“There’s the psychology that provides the risk within as well as the world that provides the risk without,” said Hersh Shefrin, author, academic and interviewee in our recent Living the Trade Lifecycle podcast on the interconnectedness of behavioural psychology and risk management. In applying this view through the lens of technology, Shefrin explains how the psychological risks or “risks within” can be transferred to the technology, such as AI, which can lead to big mistakes. Read on for more info on the limitations of the AI black box and how AI validators can address the potential problem of inputting psychological risks within the technology whose very aim is to help organisations better understand external risks. Behavioural Psychology & Risk – Understanding How They Are Connected – Derivsource
The limitations of AI and machine learning
The biggest limitation to be aware of with new technology, such as AI and machine learning, is its black box features. And by black box, I mean that you put inputs into a machine learning process and out comes the outputs at the end. However, how the inputs get transformed into outputs is usually a big mystery because the mathematics is so complicated. It is often too difficult to figure out what it is that is going on within this black box and this unknown raises all kinds of issues. One issue, for example, is there can be excessive optimism about the effectiveness of machine learning. In essence, we trust machine learning technology because it is complicated and impressive, but this also means we can over-rely on it by attaching too high probability to it being foolproof. So, that’s one risk and a challenge.
A second risk revolves around the inputs added to the technology. Most machine learning technology is built on the premise that a large set of data is input and then you train a machine on how learn to relate inputs to produce outputs based on the characteristics of this training data. And if this training data is built from human experience and judgment and decisions, it will probably reflect all of the behavioural biases and psychological pitfalls humans possess, such as excessive optimism, confirmation bias, motivated reasons and aspiration-based risk taking (listen to the podcast for more on this).
What machines are really good at is mimicking, figuring out sophisticated ways to pick up some of the critical characteristics that are associated with the underlying data and then reproduce them. So, if the data itself was human generated and reflected important psychological pitfalls, then there is a risk that it is going to be nurtured within the black box and will come out the other end. And so, if we are unaware of this possible issue, this means there is double exposure to psychological risk. In short, there is bad psychology built in the data sets and thus included in the black box.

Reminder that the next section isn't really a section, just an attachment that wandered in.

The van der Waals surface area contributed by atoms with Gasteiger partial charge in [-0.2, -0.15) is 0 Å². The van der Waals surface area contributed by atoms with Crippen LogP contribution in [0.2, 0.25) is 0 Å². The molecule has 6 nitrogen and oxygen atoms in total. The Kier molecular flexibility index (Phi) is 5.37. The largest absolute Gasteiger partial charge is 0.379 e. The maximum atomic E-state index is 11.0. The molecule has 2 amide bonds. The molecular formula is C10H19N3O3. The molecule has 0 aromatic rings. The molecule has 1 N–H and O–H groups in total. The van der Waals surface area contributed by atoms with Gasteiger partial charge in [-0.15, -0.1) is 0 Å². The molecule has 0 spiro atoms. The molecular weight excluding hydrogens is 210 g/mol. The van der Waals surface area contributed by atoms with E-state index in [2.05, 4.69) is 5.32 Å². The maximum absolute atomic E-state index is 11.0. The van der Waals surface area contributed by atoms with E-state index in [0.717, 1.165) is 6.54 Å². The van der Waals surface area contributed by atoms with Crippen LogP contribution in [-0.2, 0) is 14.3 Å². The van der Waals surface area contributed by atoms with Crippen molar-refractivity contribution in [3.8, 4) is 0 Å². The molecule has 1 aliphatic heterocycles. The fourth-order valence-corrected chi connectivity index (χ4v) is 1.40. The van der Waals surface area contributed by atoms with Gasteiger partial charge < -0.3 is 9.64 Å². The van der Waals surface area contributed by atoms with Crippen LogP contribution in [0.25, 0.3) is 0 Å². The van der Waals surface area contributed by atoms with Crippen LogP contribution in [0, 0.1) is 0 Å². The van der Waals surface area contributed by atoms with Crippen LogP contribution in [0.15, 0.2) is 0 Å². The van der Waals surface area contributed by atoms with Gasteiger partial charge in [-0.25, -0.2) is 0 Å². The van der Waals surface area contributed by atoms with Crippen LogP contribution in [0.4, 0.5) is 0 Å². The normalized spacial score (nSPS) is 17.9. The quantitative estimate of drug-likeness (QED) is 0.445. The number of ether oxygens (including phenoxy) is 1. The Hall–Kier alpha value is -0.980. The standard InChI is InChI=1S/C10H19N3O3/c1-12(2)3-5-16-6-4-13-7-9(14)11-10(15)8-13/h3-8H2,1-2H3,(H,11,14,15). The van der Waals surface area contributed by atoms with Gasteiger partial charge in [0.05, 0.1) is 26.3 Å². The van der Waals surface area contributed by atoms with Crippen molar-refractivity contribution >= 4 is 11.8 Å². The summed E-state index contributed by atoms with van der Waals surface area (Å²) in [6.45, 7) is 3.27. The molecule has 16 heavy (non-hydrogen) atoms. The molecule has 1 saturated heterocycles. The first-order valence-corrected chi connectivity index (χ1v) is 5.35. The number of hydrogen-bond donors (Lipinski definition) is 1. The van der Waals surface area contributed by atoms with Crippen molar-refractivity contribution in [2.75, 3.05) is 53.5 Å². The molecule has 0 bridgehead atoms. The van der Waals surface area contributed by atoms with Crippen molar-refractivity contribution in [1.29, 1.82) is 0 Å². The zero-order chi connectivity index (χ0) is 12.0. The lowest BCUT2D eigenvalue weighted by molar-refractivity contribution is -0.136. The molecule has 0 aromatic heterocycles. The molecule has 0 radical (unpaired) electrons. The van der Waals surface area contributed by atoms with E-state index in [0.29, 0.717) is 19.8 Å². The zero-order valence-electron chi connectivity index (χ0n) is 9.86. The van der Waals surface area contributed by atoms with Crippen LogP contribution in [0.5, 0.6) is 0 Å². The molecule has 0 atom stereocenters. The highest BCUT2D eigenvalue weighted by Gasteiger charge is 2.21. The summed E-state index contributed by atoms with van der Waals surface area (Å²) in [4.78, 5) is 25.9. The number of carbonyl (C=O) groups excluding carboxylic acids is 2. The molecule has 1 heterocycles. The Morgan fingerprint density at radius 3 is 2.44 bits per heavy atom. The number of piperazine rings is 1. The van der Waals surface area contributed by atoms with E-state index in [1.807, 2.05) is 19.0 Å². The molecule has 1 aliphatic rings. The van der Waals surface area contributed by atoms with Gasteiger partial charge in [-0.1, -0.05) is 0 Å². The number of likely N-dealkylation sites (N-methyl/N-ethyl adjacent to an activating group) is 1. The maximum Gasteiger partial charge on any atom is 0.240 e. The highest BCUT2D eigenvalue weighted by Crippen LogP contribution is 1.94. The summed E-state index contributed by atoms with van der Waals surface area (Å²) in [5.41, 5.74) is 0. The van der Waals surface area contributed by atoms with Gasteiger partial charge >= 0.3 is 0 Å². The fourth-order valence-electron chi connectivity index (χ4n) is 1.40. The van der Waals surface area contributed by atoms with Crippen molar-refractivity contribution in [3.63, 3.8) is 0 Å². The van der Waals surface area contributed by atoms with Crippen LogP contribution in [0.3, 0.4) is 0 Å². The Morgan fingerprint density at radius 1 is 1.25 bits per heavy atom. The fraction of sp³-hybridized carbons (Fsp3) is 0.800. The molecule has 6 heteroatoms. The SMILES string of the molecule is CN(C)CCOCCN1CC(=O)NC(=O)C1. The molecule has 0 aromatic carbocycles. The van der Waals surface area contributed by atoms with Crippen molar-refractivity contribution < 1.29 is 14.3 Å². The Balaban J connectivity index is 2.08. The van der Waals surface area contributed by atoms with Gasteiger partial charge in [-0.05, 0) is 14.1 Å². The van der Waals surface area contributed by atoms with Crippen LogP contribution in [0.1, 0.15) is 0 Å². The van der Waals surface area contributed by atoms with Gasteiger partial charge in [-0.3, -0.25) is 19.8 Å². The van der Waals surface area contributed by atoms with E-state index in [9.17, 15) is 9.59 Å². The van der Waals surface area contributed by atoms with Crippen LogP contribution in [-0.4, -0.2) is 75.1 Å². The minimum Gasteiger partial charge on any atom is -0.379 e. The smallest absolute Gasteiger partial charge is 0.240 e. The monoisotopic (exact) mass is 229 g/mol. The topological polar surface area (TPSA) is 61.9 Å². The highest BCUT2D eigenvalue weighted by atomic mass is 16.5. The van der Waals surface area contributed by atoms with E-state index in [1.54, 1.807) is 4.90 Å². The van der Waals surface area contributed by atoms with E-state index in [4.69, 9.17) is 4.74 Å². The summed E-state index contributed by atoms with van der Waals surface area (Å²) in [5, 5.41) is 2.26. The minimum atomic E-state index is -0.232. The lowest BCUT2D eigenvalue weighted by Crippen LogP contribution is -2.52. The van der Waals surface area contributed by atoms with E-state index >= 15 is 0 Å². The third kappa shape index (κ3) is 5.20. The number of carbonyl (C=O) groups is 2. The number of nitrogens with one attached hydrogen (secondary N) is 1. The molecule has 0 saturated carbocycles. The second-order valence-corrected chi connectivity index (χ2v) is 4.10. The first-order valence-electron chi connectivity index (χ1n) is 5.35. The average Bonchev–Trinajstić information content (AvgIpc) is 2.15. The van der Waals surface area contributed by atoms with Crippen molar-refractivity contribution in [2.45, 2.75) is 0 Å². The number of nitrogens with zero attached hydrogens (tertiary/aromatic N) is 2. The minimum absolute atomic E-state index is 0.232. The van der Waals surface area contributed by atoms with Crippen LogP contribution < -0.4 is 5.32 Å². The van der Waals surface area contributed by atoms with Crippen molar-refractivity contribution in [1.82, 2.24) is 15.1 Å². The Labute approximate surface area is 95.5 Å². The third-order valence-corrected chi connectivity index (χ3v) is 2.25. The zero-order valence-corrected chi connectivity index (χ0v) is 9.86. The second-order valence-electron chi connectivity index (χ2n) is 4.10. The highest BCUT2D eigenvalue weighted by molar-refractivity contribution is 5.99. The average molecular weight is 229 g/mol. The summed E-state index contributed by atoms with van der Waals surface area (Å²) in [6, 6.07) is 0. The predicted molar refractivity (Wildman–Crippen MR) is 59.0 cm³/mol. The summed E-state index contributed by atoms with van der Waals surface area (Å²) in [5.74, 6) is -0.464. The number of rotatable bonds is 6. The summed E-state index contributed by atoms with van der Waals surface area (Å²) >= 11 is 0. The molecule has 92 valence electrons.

Additionally, there is the final stage in that there is a potential of bad psychology in the part of the people who will use the outputs from the black box because they over-rely on the technology in question in the first place. This is akin to the familiar adage in financial operations of “bad data in, bad data out”.
And oftentimes, the nature of the output is such that for most situations, the machine looks like it’s doing great, better than humans, but it then makes these huge errors that a real person is unlikely to make if they are actually behind the wheel.
Why AI validators are needed
So, what is a possible solution to this problem? This is where AI validators need to be introduced and form part of the risk management teams. AI validators will be experts in data management and data science. However, they will also have a really good sense of what risk management is about, including the commonly used model risk management concepts where the focus is on complex risk management systems but ones that we could sort of understand.
AI validators also need to have good intuition; they just have a feel for the way things should or do work in order to contend with the black boxes and technologies being used. Those individuals who are highly quantitative in the new world of data science can form part of the risk management teams who together can find ways to bring together and fuse the different types of skills need to management risks effectively.
Going back to my original statement, organisations rely on technology to manage the risks the world and markets present. Yet, like in general risk management practices, the focus needs to be on ensuring the risks within are taken into account at all stages and particularly aren’t transferred to the technology in the form of inputs or outputs to be interpreted.
*Comments from the podcast Behavioural Psychology & Risk – Understanding How They Are Connected – Derivsource